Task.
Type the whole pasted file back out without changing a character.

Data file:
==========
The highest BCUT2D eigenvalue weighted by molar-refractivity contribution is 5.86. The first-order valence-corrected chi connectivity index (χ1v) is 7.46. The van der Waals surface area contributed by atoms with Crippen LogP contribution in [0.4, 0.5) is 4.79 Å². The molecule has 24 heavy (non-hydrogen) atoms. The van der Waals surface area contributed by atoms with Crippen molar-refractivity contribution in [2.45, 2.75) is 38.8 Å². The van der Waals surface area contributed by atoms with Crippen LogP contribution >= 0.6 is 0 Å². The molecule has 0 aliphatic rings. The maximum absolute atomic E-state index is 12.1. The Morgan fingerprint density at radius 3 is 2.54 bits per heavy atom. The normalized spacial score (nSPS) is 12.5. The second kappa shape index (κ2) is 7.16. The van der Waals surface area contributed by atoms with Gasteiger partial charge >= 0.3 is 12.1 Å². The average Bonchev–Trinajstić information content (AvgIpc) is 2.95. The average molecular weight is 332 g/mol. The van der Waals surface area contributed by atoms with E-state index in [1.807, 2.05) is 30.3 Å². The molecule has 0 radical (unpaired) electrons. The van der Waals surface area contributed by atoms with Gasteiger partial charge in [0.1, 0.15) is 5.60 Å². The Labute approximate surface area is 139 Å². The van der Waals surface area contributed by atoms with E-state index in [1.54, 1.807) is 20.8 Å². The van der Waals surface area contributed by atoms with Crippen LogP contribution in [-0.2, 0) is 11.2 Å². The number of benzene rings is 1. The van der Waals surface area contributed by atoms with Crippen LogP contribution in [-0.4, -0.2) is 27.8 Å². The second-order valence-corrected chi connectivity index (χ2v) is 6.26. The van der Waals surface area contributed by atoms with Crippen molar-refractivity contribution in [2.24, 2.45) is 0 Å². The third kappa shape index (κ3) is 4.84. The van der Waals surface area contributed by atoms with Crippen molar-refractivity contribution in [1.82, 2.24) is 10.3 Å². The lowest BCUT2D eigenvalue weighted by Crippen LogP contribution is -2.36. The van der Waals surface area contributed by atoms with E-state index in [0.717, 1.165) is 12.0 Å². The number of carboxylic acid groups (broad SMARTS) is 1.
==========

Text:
The highest BCUT2D eigenvalue weighted by molar-refractivity contribution is 5.86. The first-order valence-corrected chi connectivity index (χ1v) is 7.46. The van der Waals surface area contributed by atoms with Crippen LogP contribution in [0.4, 0.5) is 4.79 Å². The molecule has 24 heavy (non-hydrogen) atoms. The van der Waals surface area contributed by atoms with Crippen molar-refractivity contribution in [2.45, 2.75) is 38.8 Å². The van der Waals surface area contributed by atoms with Crippen LogP contribution >= 0.6 is 0 Å². The molecule has 0 aliphatic rings. The maximum absolute atomic E-state index is 12.1. The Morgan fingerprint density at radius 3 is 2.54 bits per heavy atom. The normalized spacial score (nSPS) is 12.5. The second kappa shape index (κ2) is 7.16. The van der Waals surface area contributed by atoms with Gasteiger partial charge >= 0.3 is 12.1 Å². The average Bonchev–Trinajstić information content (AvgIpc) is 2.95. The average molecular weight is 332 g/mol. The van der Waals surface area contributed by atoms with E-state index in [1.807, 2.05) is 30.3 Å². The molecule has 0 radical (unpaired) electrons. The van der Waals surface area contributed by atoms with Gasteiger partial charge in [0.1, 0.15) is 5.60 Å². The Labute approximate surface area is 139 Å². The van der Waals surface area contributed by atoms with E-state index in [1.54, 1.807) is 20.8 Å². The van der Waals surface area contributed by atoms with Crippen LogP contribution in [-0.2, 0) is 11.2 Å². The number of benzene rings is 1. The van der Waals surface area contributed by atoms with Crippen LogP contribution in [-0.4, -0.2) is 27.8 Å². The second-order valence-corrected chi connectivity index (χ2v) is 6.26. The van der Waals surface area contributed by atoms with Crippen molar-refractivity contribution in [2.24, 2.45) is 0 Å². The third kappa shape index (κ3) is 4.84. The van der Waals surface area contributed by atoms with Crippen molar-refractivity contribution in [1.82, 2.24) is 10.3 Å². The lowest BCUT2D eigenvalue weighted by Crippen LogP contribution is -2.36. The van der Waals surface area contributed by atoms with E-state index in [0.717, 1.165) is 12.0 Å². The number of carboxylic acid groups (broad SMARTS) is 1.